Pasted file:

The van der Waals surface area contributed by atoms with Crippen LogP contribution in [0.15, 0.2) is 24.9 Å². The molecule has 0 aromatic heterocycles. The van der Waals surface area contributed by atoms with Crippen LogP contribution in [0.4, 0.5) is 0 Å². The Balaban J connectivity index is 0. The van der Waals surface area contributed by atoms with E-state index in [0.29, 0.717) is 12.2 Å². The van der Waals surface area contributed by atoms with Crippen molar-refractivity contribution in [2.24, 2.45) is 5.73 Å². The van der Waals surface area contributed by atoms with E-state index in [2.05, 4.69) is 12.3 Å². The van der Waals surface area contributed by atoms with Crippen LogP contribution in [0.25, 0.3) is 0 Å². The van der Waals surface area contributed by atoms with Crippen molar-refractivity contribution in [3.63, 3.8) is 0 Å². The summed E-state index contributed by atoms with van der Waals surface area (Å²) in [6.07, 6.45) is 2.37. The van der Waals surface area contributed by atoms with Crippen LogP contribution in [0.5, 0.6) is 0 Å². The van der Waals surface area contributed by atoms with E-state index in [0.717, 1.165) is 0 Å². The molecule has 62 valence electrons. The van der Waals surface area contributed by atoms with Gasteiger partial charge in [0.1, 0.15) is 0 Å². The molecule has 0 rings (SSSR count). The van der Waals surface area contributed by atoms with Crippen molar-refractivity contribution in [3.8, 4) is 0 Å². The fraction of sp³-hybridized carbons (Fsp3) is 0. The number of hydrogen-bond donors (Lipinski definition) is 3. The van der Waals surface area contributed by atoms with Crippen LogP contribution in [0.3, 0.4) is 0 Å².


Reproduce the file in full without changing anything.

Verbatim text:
The van der Waals surface area contributed by atoms with Crippen LogP contribution in [0.15, 0.2) is 24.9 Å². The molecule has 0 aromatic heterocycles. The van der Waals surface area contributed by atoms with Crippen LogP contribution in [0.4, 0.5) is 0 Å². The Balaban J connectivity index is 0. The van der Waals surface area contributed by atoms with E-state index in [0.29, 0.717) is 12.2 Å². The van der Waals surface area contributed by atoms with Crippen molar-refractivity contribution in [2.24, 2.45) is 5.73 Å². The van der Waals surface area contributed by atoms with E-state index in [2.05, 4.69) is 12.3 Å². The van der Waals surface area contributed by atoms with Crippen LogP contribution in [0.25, 0.3) is 0 Å². The van der Waals surface area contributed by atoms with Crippen molar-refractivity contribution in [3.63, 3.8) is 0 Å². The summed E-state index contributed by atoms with van der Waals surface area (Å²) in [6.07, 6.45) is 2.37. The van der Waals surface area contributed by atoms with Crippen LogP contribution in [0.5, 0.6) is 0 Å². The van der Waals surface area contributed by atoms with E-state index in [0.717, 1.165) is 0 Å². The molecule has 62 valence electrons. The van der Waals surface area contributed by atoms with Gasteiger partial charge in [0.1, 0.15) is 0 Å². The molecule has 0 rings (SSSR count). The van der Waals surface area contributed by atoms with Crippen molar-refractivity contribution in [3.8, 4) is 0 Å². The fraction of sp³-hybridized carbons (Fsp3) is 0. The number of hydrogen-bond donors (Lipinski definition) is 3. The van der Waals surface area contributed by atoms with Crippen LogP contribution in [0.3, 0.4) is 0 Å².